Carla’s friend, Erna Gantz disagreed. “Your place is with your husband,” she said. “He needs you. You’re his wife. The situation here is dangerous, and it will remain that way. Germany is not a place for Jews. You must save yourself and your child. Go to your husband.”
But Carla was afraid. It was impossible for her to take anything with her, except for the small bag of essentials that she had brought with her to her sister-in-law’s home. How could she leave everything – her beautiful home, the antique furnishings, a inheritance from her grandmother, her great-grandmother’s silver candlesticks; the list was endless – to start over again with nothing? How could she abandon an entire life?
“But you’re not leaving everything,” Erna argued. “You have your husband and he has you. Your daughter needs a father. You’re young and healthy; you can still build a beautiful life together. There’s no future here in Germany, Carla. Leave while you can.”
Erna handed Carla a train ticket. “I can still get to my money. I bought this for you. The train’s leaving tomorrow morning at six.” She started walking to the bedroom. “I’ll help you pack.”
Just before Carla and her infant daughter, Eva, boarded the train, Erna removed a beautiful gold ring from her finger and handed it to Carla. “Please take this ring,” she said. “You will never see me again.”
As they train rolled through the city, Carla stared out the window at her beloved Frankfurt. Her eyes welled with tears at the thought that she might never see her home again.
Mor, Carla and little Eva spent the following decade in Stockholm. Their home became an unofficial refugee center. There, too, Mor was active in illegal hatzalah work. At home, in the middle of the night; in shul, on Shabbos afternoon – when no one would ever suspect them of such activities – the men forged Swedish passports that were used to save illegal refugees from being sent back to the crematories.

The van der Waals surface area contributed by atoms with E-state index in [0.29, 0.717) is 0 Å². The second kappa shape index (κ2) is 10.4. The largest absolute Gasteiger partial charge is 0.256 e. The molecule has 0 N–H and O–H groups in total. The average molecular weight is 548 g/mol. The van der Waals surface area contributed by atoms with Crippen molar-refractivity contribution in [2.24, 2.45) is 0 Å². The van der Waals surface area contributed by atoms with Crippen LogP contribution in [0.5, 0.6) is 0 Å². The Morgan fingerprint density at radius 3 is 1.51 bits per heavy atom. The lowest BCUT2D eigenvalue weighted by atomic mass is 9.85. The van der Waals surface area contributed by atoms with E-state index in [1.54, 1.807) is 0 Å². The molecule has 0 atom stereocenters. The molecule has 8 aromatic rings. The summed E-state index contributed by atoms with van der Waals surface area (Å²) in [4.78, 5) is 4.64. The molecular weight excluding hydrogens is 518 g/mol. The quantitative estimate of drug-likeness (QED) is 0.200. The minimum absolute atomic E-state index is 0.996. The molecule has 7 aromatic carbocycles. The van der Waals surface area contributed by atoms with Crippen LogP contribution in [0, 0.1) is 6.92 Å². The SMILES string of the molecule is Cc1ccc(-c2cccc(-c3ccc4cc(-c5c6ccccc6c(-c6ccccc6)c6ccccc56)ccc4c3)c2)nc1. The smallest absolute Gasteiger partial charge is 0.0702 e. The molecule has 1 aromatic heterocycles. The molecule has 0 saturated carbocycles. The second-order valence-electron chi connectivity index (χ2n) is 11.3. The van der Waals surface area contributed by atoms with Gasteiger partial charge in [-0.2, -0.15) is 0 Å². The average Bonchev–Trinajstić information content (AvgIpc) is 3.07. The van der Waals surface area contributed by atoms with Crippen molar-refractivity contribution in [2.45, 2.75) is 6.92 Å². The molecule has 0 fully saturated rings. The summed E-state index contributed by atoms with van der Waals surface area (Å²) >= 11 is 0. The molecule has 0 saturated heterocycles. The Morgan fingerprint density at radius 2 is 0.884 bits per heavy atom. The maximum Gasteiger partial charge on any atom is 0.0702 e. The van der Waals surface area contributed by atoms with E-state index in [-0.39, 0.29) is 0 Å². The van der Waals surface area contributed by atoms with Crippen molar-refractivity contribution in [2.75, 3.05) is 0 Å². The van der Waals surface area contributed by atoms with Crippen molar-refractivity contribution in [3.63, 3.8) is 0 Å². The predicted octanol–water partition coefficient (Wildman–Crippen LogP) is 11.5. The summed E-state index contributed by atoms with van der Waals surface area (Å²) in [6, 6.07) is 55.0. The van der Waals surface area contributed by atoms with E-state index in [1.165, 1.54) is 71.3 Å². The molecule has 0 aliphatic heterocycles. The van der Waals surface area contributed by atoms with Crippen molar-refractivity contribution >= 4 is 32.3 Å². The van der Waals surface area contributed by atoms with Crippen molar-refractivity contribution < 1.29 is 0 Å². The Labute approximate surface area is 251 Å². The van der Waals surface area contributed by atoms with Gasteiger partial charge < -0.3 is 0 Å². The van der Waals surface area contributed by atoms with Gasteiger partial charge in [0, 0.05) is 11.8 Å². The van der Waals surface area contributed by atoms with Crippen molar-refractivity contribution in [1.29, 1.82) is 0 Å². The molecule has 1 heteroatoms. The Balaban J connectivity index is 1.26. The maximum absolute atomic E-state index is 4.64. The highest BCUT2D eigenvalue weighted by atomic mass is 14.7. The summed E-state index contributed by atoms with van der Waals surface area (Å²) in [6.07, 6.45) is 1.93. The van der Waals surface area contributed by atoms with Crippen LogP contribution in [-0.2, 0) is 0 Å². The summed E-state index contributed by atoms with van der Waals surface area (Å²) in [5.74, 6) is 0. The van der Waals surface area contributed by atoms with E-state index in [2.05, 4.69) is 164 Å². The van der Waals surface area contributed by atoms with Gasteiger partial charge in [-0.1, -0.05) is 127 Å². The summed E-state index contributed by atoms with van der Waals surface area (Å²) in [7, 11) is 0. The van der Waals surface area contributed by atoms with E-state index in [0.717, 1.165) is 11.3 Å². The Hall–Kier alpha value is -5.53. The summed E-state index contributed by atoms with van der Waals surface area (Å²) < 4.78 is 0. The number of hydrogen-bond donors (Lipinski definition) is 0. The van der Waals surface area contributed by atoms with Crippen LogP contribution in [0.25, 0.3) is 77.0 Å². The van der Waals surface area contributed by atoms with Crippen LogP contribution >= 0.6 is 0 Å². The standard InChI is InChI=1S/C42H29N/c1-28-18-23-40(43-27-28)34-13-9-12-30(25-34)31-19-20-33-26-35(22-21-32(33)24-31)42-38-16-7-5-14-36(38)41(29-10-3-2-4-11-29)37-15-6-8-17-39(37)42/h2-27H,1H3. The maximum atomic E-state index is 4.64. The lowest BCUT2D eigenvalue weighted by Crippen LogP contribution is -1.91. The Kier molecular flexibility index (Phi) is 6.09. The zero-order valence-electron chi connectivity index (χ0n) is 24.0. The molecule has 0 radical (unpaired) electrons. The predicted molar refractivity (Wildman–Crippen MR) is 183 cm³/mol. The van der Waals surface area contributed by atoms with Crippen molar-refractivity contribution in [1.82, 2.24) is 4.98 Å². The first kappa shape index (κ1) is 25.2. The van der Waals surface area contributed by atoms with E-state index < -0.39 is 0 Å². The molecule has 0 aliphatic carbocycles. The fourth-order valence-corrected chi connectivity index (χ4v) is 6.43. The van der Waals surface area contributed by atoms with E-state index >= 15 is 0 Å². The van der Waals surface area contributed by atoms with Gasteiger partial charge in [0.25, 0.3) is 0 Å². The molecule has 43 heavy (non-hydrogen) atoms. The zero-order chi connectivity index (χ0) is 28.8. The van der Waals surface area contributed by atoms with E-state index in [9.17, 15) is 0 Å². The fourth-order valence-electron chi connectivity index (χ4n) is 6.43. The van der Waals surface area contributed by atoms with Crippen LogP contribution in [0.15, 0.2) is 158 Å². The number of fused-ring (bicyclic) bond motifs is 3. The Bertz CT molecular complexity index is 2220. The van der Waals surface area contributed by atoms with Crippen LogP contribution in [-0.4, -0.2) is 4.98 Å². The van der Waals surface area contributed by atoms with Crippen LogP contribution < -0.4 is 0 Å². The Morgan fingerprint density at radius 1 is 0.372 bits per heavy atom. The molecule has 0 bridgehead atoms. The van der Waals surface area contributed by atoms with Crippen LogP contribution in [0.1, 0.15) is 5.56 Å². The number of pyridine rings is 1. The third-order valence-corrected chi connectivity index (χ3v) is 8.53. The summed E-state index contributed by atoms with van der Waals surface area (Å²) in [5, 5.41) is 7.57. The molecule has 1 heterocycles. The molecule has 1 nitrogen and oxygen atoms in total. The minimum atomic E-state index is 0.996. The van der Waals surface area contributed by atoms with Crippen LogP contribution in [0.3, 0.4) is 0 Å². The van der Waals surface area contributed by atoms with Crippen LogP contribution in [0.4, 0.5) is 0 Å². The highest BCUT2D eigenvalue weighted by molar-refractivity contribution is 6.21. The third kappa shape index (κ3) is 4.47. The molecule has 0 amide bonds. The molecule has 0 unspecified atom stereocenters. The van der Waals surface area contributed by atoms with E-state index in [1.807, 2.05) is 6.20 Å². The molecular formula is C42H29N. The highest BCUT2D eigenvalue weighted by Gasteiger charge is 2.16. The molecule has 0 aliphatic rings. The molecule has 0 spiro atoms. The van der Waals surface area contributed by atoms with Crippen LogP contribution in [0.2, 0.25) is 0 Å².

After the war, the Red Cross brought thousands of young female survivors to Sweden for medical care and rehabilitation. Mor Pineas and Rabbi Yisrael Hazdan would enter the DP camps and make a big deal of eating a sandwich. They would wash, say hamotzi and bentch in loud, booming voices. Slowly and cautiously, the young Jewish girls came forward and acknowledged their Jewish identity. For many, this was the first step towards living a full Jewish life.
While residing in Stockholm, Carla heard that, Erna, the brave woman who had urged her to leave Germany and had helped many other women escape, had been caught. She took her own life before the Nazis were able to torture her to death. The Jewish community claimed her body and she was privileged to have a proper Jewish burial. She was buried in the Frankfurt Jewish cemetery.
After the war, Carla contacted the Frankfurt Chevra Kadisha for the details of Erna Gantz’s gravesite. She was told that there was no such person with that name was buried in the Frankfurt Jewish cemetery. Afterwards, Carla contacted other Chevra Kadishas in Germany, but without success. No one had heard of Erna Gantz.
Over a decade later, in 1957, Carla traveled to Frankfurt to attend a distant relative’s funeral. During the service, she felt compelled to leave the funeral and walk among the gravestones. She was drawn to a certain grave, and a few minutes later, she found herself standing in front of a monument inscribed with the name “Erna Gantz.” She was privileged to recite a few prayers and express her gratitude to this brave woman who had saved her life.
The expression of gratitude, however, did not stop with a few prayers. When little Eva grew up, she named her daughter in memory of Erna’s self-sacrifice in saving her and her family.
The Pineas legacy of gratitude and respect continues until this very day. Almost from the moment they are born, Mor and Carla’s great-grandchildren and great-great grandchildren are told the story of how their ancestor’s life was saved because of the respect he showed toward a simple doorman. As Mor’s granddaughter says, “It always pays to say thank you, even if it doesn’t save a life.”
The words of this author reflect his/her own opinions and do not necessarily represent the official position of the Orthodox Union.